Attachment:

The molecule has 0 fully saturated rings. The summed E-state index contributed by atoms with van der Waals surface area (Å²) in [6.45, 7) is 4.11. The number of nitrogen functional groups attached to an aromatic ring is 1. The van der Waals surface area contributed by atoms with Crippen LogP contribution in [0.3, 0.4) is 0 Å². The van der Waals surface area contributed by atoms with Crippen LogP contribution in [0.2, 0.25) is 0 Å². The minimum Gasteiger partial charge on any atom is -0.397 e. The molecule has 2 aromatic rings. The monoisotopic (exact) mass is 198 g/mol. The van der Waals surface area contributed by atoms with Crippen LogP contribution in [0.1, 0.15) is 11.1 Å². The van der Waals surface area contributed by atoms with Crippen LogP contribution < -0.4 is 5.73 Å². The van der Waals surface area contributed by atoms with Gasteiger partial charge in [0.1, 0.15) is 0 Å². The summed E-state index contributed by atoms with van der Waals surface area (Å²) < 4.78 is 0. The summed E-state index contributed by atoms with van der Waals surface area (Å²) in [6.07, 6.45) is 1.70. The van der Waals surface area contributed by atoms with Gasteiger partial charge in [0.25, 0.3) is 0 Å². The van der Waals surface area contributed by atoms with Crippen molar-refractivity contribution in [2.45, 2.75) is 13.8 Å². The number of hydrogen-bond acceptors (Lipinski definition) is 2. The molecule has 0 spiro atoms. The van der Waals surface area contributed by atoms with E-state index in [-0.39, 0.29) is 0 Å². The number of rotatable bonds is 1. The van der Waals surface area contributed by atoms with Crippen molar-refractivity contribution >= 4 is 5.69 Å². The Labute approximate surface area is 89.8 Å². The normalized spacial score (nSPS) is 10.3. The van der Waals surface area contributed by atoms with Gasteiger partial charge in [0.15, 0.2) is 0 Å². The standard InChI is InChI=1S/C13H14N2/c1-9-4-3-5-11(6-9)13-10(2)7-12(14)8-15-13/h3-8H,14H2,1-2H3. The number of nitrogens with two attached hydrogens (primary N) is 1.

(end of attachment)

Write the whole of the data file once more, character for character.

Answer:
The molecule has 0 fully saturated rings. The summed E-state index contributed by atoms with van der Waals surface area (Å²) in [6.45, 7) is 4.11. The number of nitrogen functional groups attached to an aromatic ring is 1. The van der Waals surface area contributed by atoms with Crippen LogP contribution in [0.3, 0.4) is 0 Å². The van der Waals surface area contributed by atoms with Crippen LogP contribution in [0.2, 0.25) is 0 Å². The minimum Gasteiger partial charge on any atom is -0.397 e. The molecule has 2 aromatic rings. The monoisotopic (exact) mass is 198 g/mol. The van der Waals surface area contributed by atoms with Crippen LogP contribution in [0.1, 0.15) is 11.1 Å². The van der Waals surface area contributed by atoms with Crippen LogP contribution < -0.4 is 5.73 Å². The van der Waals surface area contributed by atoms with Gasteiger partial charge in [0.1, 0.15) is 0 Å². The summed E-state index contributed by atoms with van der Waals surface area (Å²) < 4.78 is 0. The summed E-state index contributed by atoms with van der Waals surface area (Å²) in [6.07, 6.45) is 1.70. The van der Waals surface area contributed by atoms with Gasteiger partial charge in [0.25, 0.3) is 0 Å². The van der Waals surface area contributed by atoms with Crippen molar-refractivity contribution in [2.45, 2.75) is 13.8 Å². The number of hydrogen-bond acceptors (Lipinski definition) is 2. The molecule has 0 spiro atoms. The van der Waals surface area contributed by atoms with E-state index in [-0.39, 0.29) is 0 Å². The number of rotatable bonds is 1. The van der Waals surface area contributed by atoms with Crippen molar-refractivity contribution >= 4 is 5.69 Å². The Labute approximate surface area is 89.8 Å². The normalized spacial score (nSPS) is 10.3. The van der Waals surface area contributed by atoms with Gasteiger partial charge in [0.15, 0.2) is 0 Å². The standard InChI is InChI=1S/C13H14N2/c1-9-4-3-5-11(6-9)13-10(2)7-12(14)8-15-13/h3-8H,14H2,1-2H3. The number of nitrogens with two attached hydrogens (primary N) is 1.